Equipment, polling places ready for early voting
By Andrew Bell
Published in News on April 12, 2006 1:52 PM
Wayne County voters can begin casting early ballots Thursday in the May primary races.
All early one-stop voting will take place at the county Board of Elections office at 209 S. William St. Voting can start at 8 a.m. Thursday. The primary will be held May 2, with voting at all precincts in the county.
Early voting ends on April 29 with the polls open from 8 a.m. to 1 p.m. on that Saturday. Every other day, Monday through Friday until April 29, one-stop early voting will be open from 8 a.m. to 5 p.m.
There are more than 63,000 registered voters in the county, with more than 32,000 Democratic and 21,000 Republican voters. The county also has more than 9,000 unaffiliated registered voters. Unaffiliated voters can cast ballots in either primary.
Voters during the one-stop early voting process and primary election will help determine candidates for county clerk of Superior Court, state House, associate justice of the state Supreme Court and two Court of Appeals seats. In Duplin County, voters will decide races for clerk of court, state House, seats on the school board and board of county commissioners. All early ballots in Duplin must be cast at the Board of Elections ofice at 160 Mallard St.
Wayne County Board of Elections Director Gary Sims said he and his staff have worked diligently over the past two weeks to ensure the election will go smoothly. The state ordered most counties to switch voting machines, and Wayne did not receive the new machines until the last week in March. Equipment has been arriving daily since, he said. Sims said election officials have put the balloting machines through rigorous practice to make sure there will be no malfunctions when voting begins.
"We are doing everything in our power to prove these machines won't break on Election Day. We are even doing more than the state recommends," Sims said.
Sims said staff members have been loading sample ballots upside down and crumpled to ensure the counter will read any ballot it is given.
"We are actually trying to break them in here. If they break here, then they will do it out there," Sims said.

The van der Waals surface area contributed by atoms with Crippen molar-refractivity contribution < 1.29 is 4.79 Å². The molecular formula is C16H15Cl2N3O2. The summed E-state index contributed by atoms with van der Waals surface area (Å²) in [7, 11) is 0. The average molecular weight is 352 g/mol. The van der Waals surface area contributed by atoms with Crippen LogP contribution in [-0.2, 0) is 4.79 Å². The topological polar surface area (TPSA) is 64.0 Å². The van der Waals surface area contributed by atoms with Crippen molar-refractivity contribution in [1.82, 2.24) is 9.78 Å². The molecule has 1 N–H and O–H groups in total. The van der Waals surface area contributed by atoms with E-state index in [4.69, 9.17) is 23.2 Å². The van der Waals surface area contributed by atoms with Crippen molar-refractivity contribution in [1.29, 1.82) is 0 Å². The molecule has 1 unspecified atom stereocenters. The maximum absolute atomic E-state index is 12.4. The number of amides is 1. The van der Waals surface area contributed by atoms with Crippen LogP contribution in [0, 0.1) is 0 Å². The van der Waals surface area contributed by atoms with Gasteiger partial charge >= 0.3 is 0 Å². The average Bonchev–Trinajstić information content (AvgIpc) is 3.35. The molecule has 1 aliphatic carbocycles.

Election officials also have been new voting machines that allow visually impaired voters or those who cannot read to cast ballots without help. The AutoMARK voting machines have proved reliable, he said. Voters can cast ballots on the machines by listening to the selections from a recording and choosing a candidate. Handicapped voters unable to touch the screen can use a sip/puff tube to make their selection.
Only a few weeks ago, Sims said he was unsure whether the county would receive all of the equipment in time for the election, but the situation has recently progressed dramatically, he said.
"It's like going from zero to 180 mph. We went from having nothing to having everything we needed," Sims said.
The Board of Elections has already conducted AutoMARK demos, with positive input from the visually impaired voters, Sims said. He said precinct officials should enjoy the new machines as much as the voters will.
"I have no doubt that the precinct officials will love this equipment. Everyone I've shown in the office has said they love it. If they didn't, I know they'd tell me," Sims said.
Precinct officials will hold more workshops next week to continue to prepare for the full primary in May. A second primary, if needed to decide any runoff races, would be held May 30.
Sims said equipment testing and testing results are open to the public. For more information on one-stop early voting or the primary, call the Board of Elections office at 731-1411.
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